Ask the Experts: The Stationers

Photo: Brad Paris

Patrick Fenton and Willy Schwenzfeier of Swayspace

You’re graphic designers who make cool, sometimes far-out, wedding invites. How did you hook up?
WS: At Stanford. Then we moved here and started Swayspace. We combine old technology with contemporary design.
PF: We have letterpress machines from 1895, 1904, 1920, and 1973.

Why not use modern technology?
PF: Part of the charm lies in the fact that each invitation is a bit different because they’re hand-fed.

What are the different process options a couple has when making their invitations from scratch?
WS: There’s letterpress, which results in debossed—or pressed in—type on the paper. Engraving is the opposite; it leaves the ink raised on the paper. Offset printing is the most common process, and the result is perfectly flat.

What should a couple bring to the initial meeting with a stationery designer?
WS: Whatever you’re excited about. A couple came with pictures of Frank Lloyd Wright windows, and that was something we could totally sink our teeth into. Have some idea, or else it can be massively stressful. Even if it’s just like, “Oh, thistles, I kind of like thistles,” or “I sort of like fields of grass.” There are no bad ideas—only bad implementations of them.

How customizable is the typeface?
WS: We love using the couple’s own handwriting and we customize letterforms all the time. Often the couple’s names need some tweaking to look their best.

Is there a particular font that everyone gravitates toward?
PF: Bickham. It’s elegant without being showy. It gets pleasantly ridiculous with so many capitals.

How have couples personalized their invitations to reflect the wedding?
PF: One invitation was inspired by Ischia, a volcanic island off the coast of Italy where they have a lot of lemon trees. We cut a really thin slice of lemon and scanned it, then printed it in blue.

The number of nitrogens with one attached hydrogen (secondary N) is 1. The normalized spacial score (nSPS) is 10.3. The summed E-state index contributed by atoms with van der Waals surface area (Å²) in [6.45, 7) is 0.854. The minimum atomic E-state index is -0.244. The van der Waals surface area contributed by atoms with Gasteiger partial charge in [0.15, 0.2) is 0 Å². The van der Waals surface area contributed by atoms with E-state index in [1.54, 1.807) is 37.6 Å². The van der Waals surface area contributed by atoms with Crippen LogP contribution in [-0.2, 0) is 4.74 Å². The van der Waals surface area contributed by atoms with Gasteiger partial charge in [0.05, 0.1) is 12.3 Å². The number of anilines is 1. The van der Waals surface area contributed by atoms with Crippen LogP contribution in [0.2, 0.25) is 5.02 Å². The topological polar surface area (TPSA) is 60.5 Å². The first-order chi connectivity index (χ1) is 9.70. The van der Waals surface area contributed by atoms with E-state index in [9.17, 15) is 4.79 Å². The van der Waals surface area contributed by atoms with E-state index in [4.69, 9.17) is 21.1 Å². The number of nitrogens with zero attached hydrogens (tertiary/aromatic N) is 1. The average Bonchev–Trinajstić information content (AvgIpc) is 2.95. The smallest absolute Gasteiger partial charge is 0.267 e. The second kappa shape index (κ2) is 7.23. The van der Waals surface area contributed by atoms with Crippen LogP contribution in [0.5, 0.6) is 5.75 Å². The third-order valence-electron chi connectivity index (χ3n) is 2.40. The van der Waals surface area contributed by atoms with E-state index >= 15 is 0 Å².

WS: Short of damaging our equipment, we’re willing to take a shot and run just about anything through the press. This other couple got married in the Redwoods in California and their save-the-date was redwood veneer, literally a piece of wood. We made the type look like it was carved into it.

People are much more experimental with their invites now.
WS: Yeah, we had somebody who did one that looked like a formal invitation, but the wording was: “Hey. We’re getting married. And you should come and party all weekend.” I think that sends a pretty clear signal.

Can you make last-minute changes to the invite?
WS: Depends. If it’s North Haven Church instead of Westville Church, that’s trivial. If it’s “We need calla lilies rather than hibiscus,” well, that’s a massive change.

Anything else you’d advise against?
WS: If you’re going through all this effort to make this beautiful invitation, don’t muck it up by laser-printing directions, oddly folding them up, and sticking them in there. That type of information is better on a Website. We can design a site sympathetic to the invitation.

What about in terms of wording?
WS: Someone asked us the other day, “How can we make the invitation communicate that plus-ones aren’t welcome?” There are more normal conduits for conveying that information. Sometimes people want this poor little piece of paper to support more weight than it conceivably can.

Tip From the Trade

“Get a big custom rubber stamp so the whole invitation is one stamp. People will be like, ‘Whoa.’ ” Kit, $10.80 at


Stamp Photo: Courtesy of Speedball Art

Ask the Experts: The Stationers